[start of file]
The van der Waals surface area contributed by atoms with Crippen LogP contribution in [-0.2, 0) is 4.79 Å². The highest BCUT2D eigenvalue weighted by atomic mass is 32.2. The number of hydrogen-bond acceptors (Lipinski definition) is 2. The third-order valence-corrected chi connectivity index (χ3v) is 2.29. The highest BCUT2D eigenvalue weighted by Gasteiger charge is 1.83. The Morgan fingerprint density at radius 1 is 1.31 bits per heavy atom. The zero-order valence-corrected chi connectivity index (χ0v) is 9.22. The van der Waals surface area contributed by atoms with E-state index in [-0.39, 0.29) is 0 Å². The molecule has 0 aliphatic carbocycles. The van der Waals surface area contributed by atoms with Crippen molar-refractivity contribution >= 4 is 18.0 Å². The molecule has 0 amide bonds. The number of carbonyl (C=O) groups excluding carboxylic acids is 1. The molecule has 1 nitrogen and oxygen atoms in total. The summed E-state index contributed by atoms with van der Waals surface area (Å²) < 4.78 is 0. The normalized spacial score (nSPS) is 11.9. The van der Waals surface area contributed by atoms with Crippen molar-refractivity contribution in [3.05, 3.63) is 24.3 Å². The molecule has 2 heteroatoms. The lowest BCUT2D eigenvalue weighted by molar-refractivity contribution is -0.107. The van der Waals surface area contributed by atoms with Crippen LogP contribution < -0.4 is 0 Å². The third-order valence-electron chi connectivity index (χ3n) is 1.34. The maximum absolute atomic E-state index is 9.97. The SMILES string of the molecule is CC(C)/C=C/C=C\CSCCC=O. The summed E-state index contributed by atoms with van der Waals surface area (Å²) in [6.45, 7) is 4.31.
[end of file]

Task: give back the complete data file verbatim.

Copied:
The van der Waals surface area contributed by atoms with Crippen LogP contribution in [-0.2, 0) is 4.79 Å². The highest BCUT2D eigenvalue weighted by atomic mass is 32.2. The number of hydrogen-bond acceptors (Lipinski definition) is 2. The third-order valence-corrected chi connectivity index (χ3v) is 2.29. The highest BCUT2D eigenvalue weighted by Gasteiger charge is 1.83. The Morgan fingerprint density at radius 1 is 1.31 bits per heavy atom. The zero-order valence-corrected chi connectivity index (χ0v) is 9.22. The van der Waals surface area contributed by atoms with E-state index in [-0.39, 0.29) is 0 Å². The molecule has 0 aliphatic carbocycles. The van der Waals surface area contributed by atoms with Crippen molar-refractivity contribution >= 4 is 18.0 Å². The molecule has 0 amide bonds. The number of carbonyl (C=O) groups excluding carboxylic acids is 1. The molecule has 1 nitrogen and oxygen atoms in total. The summed E-state index contributed by atoms with van der Waals surface area (Å²) < 4.78 is 0. The normalized spacial score (nSPS) is 11.9. The van der Waals surface area contributed by atoms with Crippen molar-refractivity contribution in [3.05, 3.63) is 24.3 Å². The molecule has 2 heteroatoms. The lowest BCUT2D eigenvalue weighted by molar-refractivity contribution is -0.107. The van der Waals surface area contributed by atoms with Crippen LogP contribution < -0.4 is 0 Å². The third-order valence-electron chi connectivity index (χ3n) is 1.34. The maximum absolute atomic E-state index is 9.97. The SMILES string of the molecule is CC(C)/C=C/C=C\CSCCC=O. The summed E-state index contributed by atoms with van der Waals surface area (Å²) in [6.45, 7) is 4.31.